Geoffrey Glidden MD
5038-B Tennyson Pkwy
Plano, Texas 75024
Tel: 972.608.9777
Fax: 972.403.1555

Where does it hurt?


Knee

The Knee joint is the most complex weight bearing joint in our body, making it the most injured joint and often the one we can wear out first. Acute injuries include:
  • Meniscus tears
  • Surface injuries (chondral fracture or loose bodies)
  • Ligament tears
  • Anterior cruciate ligament
    Medical collateral ligament
  • Patellar tendonitis
  • Hamstring tendonitis
  • Prepatellar bursitis
Inflammatory conditions respond to activity modifications, anti-inflammatory medications and sometimes physical therapy. If surgery is indicated then the majority of time arthroscopic approach is successful.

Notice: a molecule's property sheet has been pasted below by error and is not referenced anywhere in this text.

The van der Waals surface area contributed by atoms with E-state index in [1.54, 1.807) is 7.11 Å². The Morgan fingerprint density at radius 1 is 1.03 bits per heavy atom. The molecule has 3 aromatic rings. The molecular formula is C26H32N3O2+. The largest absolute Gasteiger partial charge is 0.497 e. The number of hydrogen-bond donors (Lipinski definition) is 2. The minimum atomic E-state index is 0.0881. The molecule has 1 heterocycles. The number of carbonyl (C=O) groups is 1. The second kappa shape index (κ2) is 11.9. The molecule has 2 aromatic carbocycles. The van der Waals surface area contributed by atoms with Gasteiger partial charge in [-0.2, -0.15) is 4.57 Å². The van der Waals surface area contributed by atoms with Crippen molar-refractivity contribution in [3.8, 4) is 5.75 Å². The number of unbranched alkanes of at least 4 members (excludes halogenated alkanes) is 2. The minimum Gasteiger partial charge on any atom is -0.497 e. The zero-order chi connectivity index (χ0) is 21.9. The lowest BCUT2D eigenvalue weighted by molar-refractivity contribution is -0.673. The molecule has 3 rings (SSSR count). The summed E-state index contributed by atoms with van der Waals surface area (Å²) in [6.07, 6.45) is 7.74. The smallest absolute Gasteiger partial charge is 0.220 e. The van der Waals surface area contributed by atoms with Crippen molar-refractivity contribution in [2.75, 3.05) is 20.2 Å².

• Knee Arthritis (Osteoarthritis)
Non-operative treatments include health and behavior modifications, (physical therapy, weight loss, and education), drug therapy such as anti-inflammatory medications or cortizone injections, and alternative therapies (vitamin supplements, acupuncture, and electrotherapy.)

Viscosupplementation is a fairly new (in this country) of adding fluid to lubricate the joint in helping it to move. It is done in a series of three injections and can be done every six months.
When the knee is worn out causing pain and diminished function, the surface can be replaced. Recent advancements in Minimally Invasive Joint Replacement have greatly lessened the pain of the procedure and speed recovery. Up to one third of patients needing replacement may only need a portion of the knee replaced. This Unicondylar Knee Replacement, specifically the Oxford type meniscal bearing type is the most recent advancement in knee replacement arthroplasty. It is the most specific replacement to restore the knee?s normal biomechanical and natural function.
   Where does it hurt?
Mouse over the figure to reveal joints.